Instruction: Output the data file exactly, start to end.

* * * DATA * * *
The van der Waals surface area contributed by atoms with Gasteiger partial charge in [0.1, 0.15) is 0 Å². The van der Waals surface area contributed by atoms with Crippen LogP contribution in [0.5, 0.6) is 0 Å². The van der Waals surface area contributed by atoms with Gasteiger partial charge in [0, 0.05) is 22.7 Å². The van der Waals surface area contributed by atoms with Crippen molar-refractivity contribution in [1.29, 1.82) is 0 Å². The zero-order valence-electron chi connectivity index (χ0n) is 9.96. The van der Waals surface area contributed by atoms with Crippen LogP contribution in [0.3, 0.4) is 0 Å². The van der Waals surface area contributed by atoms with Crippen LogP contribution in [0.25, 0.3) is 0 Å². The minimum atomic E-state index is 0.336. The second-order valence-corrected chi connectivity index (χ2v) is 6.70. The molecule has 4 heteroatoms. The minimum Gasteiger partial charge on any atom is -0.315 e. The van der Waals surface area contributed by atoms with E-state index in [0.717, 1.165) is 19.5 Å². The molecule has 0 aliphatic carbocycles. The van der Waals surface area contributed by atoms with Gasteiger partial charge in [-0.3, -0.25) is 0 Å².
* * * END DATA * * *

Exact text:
The van der Waals surface area contributed by atoms with Gasteiger partial charge in [0.1, 0.15) is 0 Å². The van der Waals surface area contributed by atoms with Crippen LogP contribution in [0.5, 0.6) is 0 Å². The van der Waals surface area contributed by atoms with Gasteiger partial charge in [0, 0.05) is 22.7 Å². The van der Waals surface area contributed by atoms with Crippen molar-refractivity contribution in [1.29, 1.82) is 0 Å². The zero-order valence-electron chi connectivity index (χ0n) is 9.96. The van der Waals surface area contributed by atoms with Crippen LogP contribution in [0.3, 0.4) is 0 Å². The van der Waals surface area contributed by atoms with Crippen LogP contribution in [0.25, 0.3) is 0 Å². The minimum atomic E-state index is 0.336. The second-order valence-corrected chi connectivity index (χ2v) is 6.70. The molecule has 4 heteroatoms. The minimum Gasteiger partial charge on any atom is -0.315 e. The van der Waals surface area contributed by atoms with E-state index in [0.717, 1.165) is 19.5 Å². The molecule has 0 aliphatic carbocycles. The van der Waals surface area contributed by atoms with Gasteiger partial charge in [-0.3, -0.25) is 0 Å².